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Growing and Maturing as a Listener
Transference/countertransference influence not only relation-ships in traditional psychotherapy but also interactions be-tween all physicians and patients and is always present as a filter or reverberator to that which is heard. However, even the most experienced of listeners are not always aware of the ways in which their patients’ stories are impacted by countertrans-ference. Patients come, too, with tendencies and predisposi-tions to experience the listener, the other person in the thera-peutic dyad, in familiar but distorted fashion. The patient may idealize and adapt to interpretations. She/he may be hostile and distrustful, identifying the psychiatrist in an unconscious way with one who has been rejecting in the past. Listening to the “flow of consciousness”, the psychiatrist discerns a thread of continuity and purposefulness in the patient’s communica-tions. As the psychiatrist becomes more and more familiar with his patient, he will discover the connections between threads and the meaning will become apparent. This awareness may come as a sign and symptom, fantasy, feeling, or fact.
There is an increasing recognition that to be a healing listener one must be able to bear the burden of hearing what is told. Like the patient, we fear what might be said. A patient’s story may be one of rage in response to early childhood attach-ment ruptures or abuse, of sadness as losses are remembered, or of terror in response to disorganization during the experience of perceptual abnormalities accompanying psychotic breaks. The patient’s stories invariably invoke anger, shame, guilt, ab-ject helplessness, or sexual feelings within the listener. These feelings, unless attended to, appreciated and understood will block the listening that is essential for healing to take place.
Every insight is colored by what the listener has known. It is impossible to know that which is not experienced. The psy-chiatrist comes with his own experiences and the experiences he has had with others. To listen in the manner we are describ-ing here is another way of truly experiencing the world. The experiences include the imaginings of how it must be to be 87 years old as a patient when one is a 35-year-old doctor just fin-ishing residency; to be female when one is male; to be a child again; to grow up African-American in a small white suburb of a large city; to be an immigrant in a new country; to be Middle Eastern when one is Western European, and so on. One comes to know by listening with imagination, allowing the words of the patient to resonate with one’s own experiences or with what one has come to know through hearing with imagination the stories of other patients or listening to the thoughts or insights of supervisors.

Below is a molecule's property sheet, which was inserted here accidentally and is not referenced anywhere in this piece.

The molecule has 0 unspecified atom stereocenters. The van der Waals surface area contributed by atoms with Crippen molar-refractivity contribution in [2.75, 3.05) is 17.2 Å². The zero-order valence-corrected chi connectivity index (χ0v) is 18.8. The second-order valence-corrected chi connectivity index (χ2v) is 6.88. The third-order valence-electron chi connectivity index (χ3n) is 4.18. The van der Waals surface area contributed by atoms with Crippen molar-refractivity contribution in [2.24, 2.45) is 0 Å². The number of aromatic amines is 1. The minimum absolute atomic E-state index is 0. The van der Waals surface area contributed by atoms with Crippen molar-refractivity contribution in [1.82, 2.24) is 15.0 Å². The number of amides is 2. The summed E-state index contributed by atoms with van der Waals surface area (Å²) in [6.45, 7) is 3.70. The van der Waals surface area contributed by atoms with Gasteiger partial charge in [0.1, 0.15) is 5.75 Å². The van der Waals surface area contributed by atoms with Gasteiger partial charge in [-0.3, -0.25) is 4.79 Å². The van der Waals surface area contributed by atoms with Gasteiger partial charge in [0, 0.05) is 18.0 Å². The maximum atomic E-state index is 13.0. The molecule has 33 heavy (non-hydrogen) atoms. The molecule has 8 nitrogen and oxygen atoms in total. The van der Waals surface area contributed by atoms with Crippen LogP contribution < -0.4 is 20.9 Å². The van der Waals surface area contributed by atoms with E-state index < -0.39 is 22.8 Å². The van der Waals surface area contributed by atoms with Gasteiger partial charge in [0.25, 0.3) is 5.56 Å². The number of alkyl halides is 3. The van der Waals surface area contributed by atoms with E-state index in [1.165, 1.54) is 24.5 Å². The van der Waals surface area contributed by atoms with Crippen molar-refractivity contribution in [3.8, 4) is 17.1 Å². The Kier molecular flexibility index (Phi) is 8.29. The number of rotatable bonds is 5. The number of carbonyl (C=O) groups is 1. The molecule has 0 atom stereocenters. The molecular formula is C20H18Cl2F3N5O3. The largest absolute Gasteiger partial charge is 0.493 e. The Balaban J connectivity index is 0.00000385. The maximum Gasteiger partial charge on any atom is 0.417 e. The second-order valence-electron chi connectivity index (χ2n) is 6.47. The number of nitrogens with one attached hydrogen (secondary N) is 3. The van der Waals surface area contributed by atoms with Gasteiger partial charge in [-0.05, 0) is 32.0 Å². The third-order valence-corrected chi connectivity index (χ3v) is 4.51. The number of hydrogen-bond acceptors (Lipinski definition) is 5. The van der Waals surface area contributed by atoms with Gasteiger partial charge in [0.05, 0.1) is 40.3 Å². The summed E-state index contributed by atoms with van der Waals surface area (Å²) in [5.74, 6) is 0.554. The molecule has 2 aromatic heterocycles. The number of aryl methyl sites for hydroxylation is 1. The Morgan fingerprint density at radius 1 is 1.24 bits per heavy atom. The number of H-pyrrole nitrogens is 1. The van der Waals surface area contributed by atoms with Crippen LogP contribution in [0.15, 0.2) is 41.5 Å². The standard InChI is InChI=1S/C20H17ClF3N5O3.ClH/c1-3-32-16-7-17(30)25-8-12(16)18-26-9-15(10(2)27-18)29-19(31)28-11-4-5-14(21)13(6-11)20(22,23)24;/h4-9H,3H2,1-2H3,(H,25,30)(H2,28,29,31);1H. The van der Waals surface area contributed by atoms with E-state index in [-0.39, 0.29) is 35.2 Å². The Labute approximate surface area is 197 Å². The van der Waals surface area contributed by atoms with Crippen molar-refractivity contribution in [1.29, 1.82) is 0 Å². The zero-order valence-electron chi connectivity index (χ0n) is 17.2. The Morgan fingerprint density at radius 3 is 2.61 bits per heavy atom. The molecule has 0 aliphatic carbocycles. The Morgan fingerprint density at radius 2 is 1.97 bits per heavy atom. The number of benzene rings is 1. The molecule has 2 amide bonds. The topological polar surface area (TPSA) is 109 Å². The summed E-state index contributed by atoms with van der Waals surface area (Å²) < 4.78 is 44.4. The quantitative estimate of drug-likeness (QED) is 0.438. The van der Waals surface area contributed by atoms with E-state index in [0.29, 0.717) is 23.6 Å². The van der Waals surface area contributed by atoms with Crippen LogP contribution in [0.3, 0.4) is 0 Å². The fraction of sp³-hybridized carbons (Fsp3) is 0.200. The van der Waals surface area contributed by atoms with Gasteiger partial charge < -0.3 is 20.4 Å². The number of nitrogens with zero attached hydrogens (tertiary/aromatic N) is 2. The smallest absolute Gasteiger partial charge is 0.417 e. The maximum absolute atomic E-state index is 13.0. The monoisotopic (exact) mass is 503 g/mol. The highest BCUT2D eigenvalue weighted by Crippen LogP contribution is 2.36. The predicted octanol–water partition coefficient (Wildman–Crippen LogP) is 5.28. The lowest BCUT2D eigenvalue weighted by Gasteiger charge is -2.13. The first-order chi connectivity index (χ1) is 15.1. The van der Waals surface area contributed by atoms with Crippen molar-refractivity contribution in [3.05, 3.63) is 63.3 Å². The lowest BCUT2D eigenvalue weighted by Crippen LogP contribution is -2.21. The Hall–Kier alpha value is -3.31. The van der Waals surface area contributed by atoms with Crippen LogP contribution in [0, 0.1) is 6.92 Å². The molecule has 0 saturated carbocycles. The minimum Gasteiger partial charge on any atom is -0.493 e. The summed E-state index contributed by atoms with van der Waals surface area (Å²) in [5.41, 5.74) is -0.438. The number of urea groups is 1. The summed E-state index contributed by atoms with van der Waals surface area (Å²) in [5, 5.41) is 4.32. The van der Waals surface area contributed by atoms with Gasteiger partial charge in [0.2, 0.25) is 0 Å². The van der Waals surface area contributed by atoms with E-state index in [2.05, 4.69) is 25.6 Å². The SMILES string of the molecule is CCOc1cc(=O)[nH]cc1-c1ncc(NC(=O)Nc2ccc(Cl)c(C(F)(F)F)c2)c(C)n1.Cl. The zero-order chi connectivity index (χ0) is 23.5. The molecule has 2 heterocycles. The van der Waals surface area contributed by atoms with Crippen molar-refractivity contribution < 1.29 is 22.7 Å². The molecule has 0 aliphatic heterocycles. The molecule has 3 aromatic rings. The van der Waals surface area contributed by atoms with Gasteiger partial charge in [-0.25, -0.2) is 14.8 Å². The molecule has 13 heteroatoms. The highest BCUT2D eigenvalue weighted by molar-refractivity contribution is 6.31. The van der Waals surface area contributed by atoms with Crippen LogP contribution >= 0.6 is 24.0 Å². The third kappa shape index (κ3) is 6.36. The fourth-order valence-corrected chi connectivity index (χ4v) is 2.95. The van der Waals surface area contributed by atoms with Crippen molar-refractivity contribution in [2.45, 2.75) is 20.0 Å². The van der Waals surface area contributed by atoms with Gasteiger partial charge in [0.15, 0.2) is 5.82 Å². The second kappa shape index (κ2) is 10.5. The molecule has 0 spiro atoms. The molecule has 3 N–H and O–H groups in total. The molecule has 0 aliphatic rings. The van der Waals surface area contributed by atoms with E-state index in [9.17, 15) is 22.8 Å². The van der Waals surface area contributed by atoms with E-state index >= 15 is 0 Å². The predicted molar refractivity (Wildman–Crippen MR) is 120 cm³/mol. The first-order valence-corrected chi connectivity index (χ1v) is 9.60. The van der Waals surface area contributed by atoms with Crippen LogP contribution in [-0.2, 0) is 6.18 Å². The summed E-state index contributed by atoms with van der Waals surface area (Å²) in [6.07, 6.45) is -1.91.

The best psychiatrists continue all their professional lives to learn how to listen better. This may be thought of not only as a matter of mastering countertransference but of self-education. One must learn to recognize when there are impasses in the treat-ment and to seek education, from a colleague or, perhaps, even from the patient. Consider these two examples.
How can the psychiatrist’s demeanor convey to the patient that he is safe to tell his story, that the listener is one who can be trusted to be with him, to worry with him, and serve as a helper? Much is written about the demeanor of the psychiatrist. The air, deportment, manner, or bearing is one of quiet anticipation – to receive that which the patient has come to tell and share in the telling. Signals of anticipation and curiosity may be conveyed by such statements as “I’ve thought about what you said last time,” “How do you feel about…?” “What if…?”
Efforts of clarification often serve as bridges between ses-sions and communicate that the listener is committed to a fuller understanding of the patient. Patients have the need to experience the psychiatrist as empathic. Empathy describes the feeling one has in hearing a story which causes one to conjure up or imagine how it would have been to have actually have had an experience oneself. How does one integrate all this so that it is automatic but not deadened by automaticity? How does the psychiatrist con-tinue to hear the “same old thing” with freshness and renewal? How does one encourage the patient with consistency, clarity, and assurance in the face of uncertainty and occasional confusion? Not by assurance that everything will be all right when things might probably not be. Not by attempting to talk the patient into seeing things the clinician’s way but rather by the psychiatrist’s having the capacity to hear things his patient’s way, from the pa-tient’s perspective.
Psychiatry is one of those rare disciplines where the expe-rience of listening over and over again allows the listener to grow in their capacities to hear and to heal. Hopefully, we get better and better as the years advance, become smoother, and develop a style which blends with our personality and training. We are renewed by the shared experiences with our patients.
To hear stories of the human condition reminds the psychi-atrist that he, too, is human. There is time to make discoveries in the patient’s stories from previous times, and maybe in previous patients. Patients will always endeavor to tell their stories. The psychiatrist continues to grow by being the perpetual student, always with the ear for the lesson, the remarkable life stories of his patients.
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